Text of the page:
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Fed budget passes muster with business, industry groups

The 2016 federal budget “holds promise” for local business, said the Timmins Chamber of Commerce.
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Mobert
Ottawa’s investment in Aboriginal training is meeting with the approval of industry (Pic Mobert Forestry)

The 2016 federal budget “holds promise” for local business, said the Timmins Chamber of Commerce.

They’re giving the thumbs up to Ottawa’s pending investments in infrastructure, First Nations education and broadband, although small business tax freezes are a concern.

Finance Minister Bill Morneau’s budget offered $120 billion in infrastructure spending over 10 years,

$8.4 billion for First Nations, Inuit and Metis education and skills training over five years, and $500 million over five years for a new program to expand broadband in rural and remote areas.

“With several items that stand to make a difference for Timmins businesses, the 2016 federal budget is a promising one,” said Timmins Chamber President Kurt Bigeau in a news release.

The government’s emphasis on improving training and educational opportunities to build the country’s workforce is “top of mind for many Timmins businesses.”

Investing in Aboriginal education and infrastructure is a key, the chamber said, as First Nations represent a surging part of Canada’s population “whose supports have long gone underfunded.”

An area of concern is the deferral of reductions to the small business income tax rate, initially planned to drop from its current rate of 10.5 per cent to 9 per cent by 2019. Small business, Bigeau said, is in particular need of relief during these challenging economic times.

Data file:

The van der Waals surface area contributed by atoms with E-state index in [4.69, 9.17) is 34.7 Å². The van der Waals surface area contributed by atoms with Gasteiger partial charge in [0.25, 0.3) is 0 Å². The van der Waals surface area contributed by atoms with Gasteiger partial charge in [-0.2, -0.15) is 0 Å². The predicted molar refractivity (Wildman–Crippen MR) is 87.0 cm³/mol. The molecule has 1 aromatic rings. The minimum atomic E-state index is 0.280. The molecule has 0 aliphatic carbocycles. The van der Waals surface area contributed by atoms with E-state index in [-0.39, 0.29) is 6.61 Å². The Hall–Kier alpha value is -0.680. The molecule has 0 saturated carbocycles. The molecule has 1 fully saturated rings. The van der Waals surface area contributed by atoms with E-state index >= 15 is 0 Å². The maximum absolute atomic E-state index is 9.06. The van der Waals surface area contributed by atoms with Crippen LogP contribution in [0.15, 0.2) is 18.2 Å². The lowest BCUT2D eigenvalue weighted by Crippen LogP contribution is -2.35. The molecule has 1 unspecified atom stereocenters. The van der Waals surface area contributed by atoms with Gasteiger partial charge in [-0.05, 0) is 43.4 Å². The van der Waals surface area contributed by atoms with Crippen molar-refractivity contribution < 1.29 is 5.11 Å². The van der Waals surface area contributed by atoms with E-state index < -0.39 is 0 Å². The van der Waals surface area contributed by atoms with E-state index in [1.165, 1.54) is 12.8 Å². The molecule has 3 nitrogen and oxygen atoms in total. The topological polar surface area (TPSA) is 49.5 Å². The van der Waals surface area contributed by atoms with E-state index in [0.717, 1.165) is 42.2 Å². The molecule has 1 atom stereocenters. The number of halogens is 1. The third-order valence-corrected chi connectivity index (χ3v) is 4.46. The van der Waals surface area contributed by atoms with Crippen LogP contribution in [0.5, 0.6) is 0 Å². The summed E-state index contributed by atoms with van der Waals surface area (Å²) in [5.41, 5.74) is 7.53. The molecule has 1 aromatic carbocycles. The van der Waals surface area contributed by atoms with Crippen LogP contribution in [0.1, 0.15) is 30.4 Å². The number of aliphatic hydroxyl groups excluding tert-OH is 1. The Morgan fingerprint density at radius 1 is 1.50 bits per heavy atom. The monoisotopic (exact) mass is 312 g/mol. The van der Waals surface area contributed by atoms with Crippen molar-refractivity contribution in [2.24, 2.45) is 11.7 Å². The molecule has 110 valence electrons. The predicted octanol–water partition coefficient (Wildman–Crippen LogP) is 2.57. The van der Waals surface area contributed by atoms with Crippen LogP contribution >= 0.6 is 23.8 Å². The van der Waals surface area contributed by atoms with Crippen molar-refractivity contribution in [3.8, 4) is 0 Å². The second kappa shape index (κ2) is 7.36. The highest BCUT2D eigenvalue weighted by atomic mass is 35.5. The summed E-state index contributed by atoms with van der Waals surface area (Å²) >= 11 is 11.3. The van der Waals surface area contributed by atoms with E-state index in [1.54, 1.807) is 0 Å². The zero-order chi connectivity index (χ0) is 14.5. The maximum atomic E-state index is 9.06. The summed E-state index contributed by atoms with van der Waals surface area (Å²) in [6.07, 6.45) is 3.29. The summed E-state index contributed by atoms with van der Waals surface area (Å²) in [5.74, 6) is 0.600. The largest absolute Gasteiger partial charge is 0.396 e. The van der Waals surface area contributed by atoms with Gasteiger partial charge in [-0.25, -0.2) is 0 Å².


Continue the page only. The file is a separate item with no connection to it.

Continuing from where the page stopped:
The tripling of the debt to nearly $30 billion is also an issue with a budget surplus not projected until 2019. The chamber believes this poses some questions about the country’s fiscal footing and how the government plans to eventually balance the budget.

For the Prospectors and Developers Association of Canada (PDAC), the one-year extension of the 15-per-cent Mineral Exploration Tax Credit (METC) for flow-through share investors was particularly pleasing.

"The budget adopts a holistic approach to resource development, with support for innovation, financing, Aboriginal and community consultation and northern economic development,” said PDAC president Bob Schafer in a statement.

"Renewal of the METC sends an important signal to investors that the government understands the importance of Canada's junior mining sector," added PDAC executive director Andrew Cheatle. "The METC helps to fund exploration activities that lead to the discoveries that could become the mines of the future."

The Forest Products Association of Canada was pleased about the government’s focus on climate change initiatives, innovation and research and development.

With a heavy lean toward combating climate change, the budget included a $1 billion fund over four years to support clean technology for forestry and other resource industries, and $2 billion over two years for a Low Carbon Economy Fund.

Morneau said that forestry is a good example where the government can facilitate the shift to a cleaner economy and ensure good jobs in rural areas.

“Canada’s forest products industry is innovating and positioning ourselves to be part of the solution to climate change. We are producing an array of new innovative bio-products that can replace materials made from carbon-intensive fossil fuels,” said FPAC CEO Derek Nighbor.

As a main employer of Aboriginal people, FPAC is welcomed the commitment to better housing on reserves and measures to help Aboriginal skills training.




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